Slickensides are highly polished and/or striated surfaces that form as a result of tectonic movement or differential compaction of sediment. Common to coal-bearing strata, slickensides can occur on practically any plane of weakness subjected to elevated stress. They can be found along joints, cleats, faults, and other structural and sedimentary features and occur in practically all rock types. However, slickensides occur most frequently in finer-grained rock types such as mudstone and shale. Slickensided fractures are often analogous to slips.
Laird et al. (1985) distinguished two types of slickensides in coal deposits of the Western U.S. The first type, referred to as compaction slickensides, form contemporaneously in fine-grained strata near sandstone units. The second variety, referred to as structural slickensides, exhibit higher deformation caused by more intense pressure. Structural slickensides form adjacent to and beneath paleochannels, at depths exceeding 450 m and under the influence of high horizontal stress. The same classification terms are adopted here. However, structural slickensides incorporate a much broader spectrum of genesis.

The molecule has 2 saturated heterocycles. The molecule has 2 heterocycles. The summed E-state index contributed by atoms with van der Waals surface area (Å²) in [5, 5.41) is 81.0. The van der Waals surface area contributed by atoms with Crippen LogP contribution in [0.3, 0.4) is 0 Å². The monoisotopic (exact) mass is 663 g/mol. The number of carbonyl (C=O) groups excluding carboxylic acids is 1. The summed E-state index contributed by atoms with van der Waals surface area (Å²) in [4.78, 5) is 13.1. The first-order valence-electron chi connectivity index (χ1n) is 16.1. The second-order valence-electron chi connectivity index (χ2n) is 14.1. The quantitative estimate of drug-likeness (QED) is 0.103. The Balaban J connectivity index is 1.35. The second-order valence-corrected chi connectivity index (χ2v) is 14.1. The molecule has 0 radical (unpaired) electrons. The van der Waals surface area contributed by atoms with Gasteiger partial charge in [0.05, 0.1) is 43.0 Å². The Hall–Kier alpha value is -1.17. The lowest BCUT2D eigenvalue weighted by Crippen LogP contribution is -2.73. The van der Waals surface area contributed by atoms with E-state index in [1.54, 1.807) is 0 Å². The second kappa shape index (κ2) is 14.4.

Figures & Tables
This volume of the “Atlas of Coal Geology” provides 393 images on various subject matters related to coal deposits and coal resource utilization. The supporting text provides an introductory overview of coal exploration, mining, and coalbed methane (CBM) development, followed by discussions on various megascopic aspects of coal geology (microscopic aspects are covered in Volume 2). Because of the vast subject matter, many generalities had to be made in the text. References are included to guide those interested to more detailed discussions. All citations within the document are linked to the detailed reference list for this volume. The overriding theme for this publication is that a picture is worth a thousand words.